Consideration of the Relational Development Model may provide insights into the ways in which political and entrepreneurial skills may be applied and when the differing roles of arbiter, renegade, partisan and self server may legitimately be applied. Whilst these roles are a reflection of organisational commitment, and will impact upon the way in which political and entrepreneurial skills are applied within the relationship (Exhibit 3), they may also be adopted consciously by the global account manager to achieve particular goals.
The global account manager's role is more than that of boundary spanner. They are essentially concerned with identifying and exploiting entrepreneurial opportunity within the buyer-seller relationship. In order to achieve this they must develop a deep understanding of the core competencies of their own and their client organisations, be able to marshal those competencies through the application of both political and entrepreneurial capabilities.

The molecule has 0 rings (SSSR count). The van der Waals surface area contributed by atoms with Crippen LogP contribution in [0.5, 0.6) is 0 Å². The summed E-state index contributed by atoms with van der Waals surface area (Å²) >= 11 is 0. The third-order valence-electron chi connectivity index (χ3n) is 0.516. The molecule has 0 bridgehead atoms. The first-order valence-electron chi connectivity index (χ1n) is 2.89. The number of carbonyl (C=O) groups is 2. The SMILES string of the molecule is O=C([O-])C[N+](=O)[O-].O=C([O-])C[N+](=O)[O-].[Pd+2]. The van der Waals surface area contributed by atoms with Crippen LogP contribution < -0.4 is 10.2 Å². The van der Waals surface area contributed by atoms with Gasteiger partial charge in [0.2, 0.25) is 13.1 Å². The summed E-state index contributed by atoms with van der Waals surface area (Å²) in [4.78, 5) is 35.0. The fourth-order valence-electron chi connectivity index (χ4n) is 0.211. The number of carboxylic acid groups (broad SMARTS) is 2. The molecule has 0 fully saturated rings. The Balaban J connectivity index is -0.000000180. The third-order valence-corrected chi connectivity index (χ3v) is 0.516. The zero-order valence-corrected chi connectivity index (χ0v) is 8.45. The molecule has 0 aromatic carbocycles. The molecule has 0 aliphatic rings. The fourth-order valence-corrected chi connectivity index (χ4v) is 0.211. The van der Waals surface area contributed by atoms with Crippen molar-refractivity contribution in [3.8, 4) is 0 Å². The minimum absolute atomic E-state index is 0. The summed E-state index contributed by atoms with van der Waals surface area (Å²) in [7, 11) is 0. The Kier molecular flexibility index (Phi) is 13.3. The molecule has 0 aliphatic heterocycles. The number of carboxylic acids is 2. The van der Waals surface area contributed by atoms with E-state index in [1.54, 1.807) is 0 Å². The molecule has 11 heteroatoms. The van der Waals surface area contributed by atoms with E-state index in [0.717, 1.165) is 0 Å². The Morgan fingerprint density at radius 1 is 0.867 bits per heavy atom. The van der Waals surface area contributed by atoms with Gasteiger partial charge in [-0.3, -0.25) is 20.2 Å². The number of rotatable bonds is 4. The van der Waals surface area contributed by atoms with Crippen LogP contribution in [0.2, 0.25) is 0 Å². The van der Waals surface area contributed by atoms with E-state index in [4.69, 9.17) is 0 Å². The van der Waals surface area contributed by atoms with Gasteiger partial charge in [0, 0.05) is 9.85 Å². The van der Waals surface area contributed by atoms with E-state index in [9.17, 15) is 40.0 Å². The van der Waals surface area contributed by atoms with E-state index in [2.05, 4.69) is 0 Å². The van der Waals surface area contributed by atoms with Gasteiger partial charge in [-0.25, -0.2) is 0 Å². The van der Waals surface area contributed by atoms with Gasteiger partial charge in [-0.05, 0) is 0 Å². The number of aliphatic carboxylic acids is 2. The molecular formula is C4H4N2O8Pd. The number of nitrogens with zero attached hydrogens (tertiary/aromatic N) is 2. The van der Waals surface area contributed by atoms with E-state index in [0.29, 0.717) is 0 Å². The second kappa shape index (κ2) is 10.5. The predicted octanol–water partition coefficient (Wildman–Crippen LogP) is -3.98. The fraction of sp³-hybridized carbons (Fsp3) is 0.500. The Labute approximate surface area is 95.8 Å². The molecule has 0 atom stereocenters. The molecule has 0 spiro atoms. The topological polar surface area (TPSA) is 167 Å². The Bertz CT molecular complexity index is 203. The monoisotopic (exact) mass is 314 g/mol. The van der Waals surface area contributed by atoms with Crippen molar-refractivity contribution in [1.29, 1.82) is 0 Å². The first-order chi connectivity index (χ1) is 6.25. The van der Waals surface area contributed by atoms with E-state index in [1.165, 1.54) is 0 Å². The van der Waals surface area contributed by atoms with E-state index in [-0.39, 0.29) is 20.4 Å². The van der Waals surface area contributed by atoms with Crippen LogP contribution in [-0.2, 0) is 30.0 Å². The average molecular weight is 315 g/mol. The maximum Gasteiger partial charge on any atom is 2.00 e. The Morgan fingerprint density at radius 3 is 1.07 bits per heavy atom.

At pre-GAM to early-GAM stages in the development of global relationships there is a need to develop networks of contacts, to gain knowledge about the customer's operations and to begin to assess the potential for relational development. It is unlikely that concepts of value potential can go much beyond assessing the global client's need for the basic product-service offering of the supplier. At this stage we suggest that the organisational-cultural context may be relatively simple and by definition the relationship is poorly developed. The demand for the application of political skills and the opportunity to apply entrepreneurial skills are both low pe. At this stage also the global account manager may occupy the renegade identification space in order to win the early trust of the account or be partisan until he is convinced of the potential for relational development.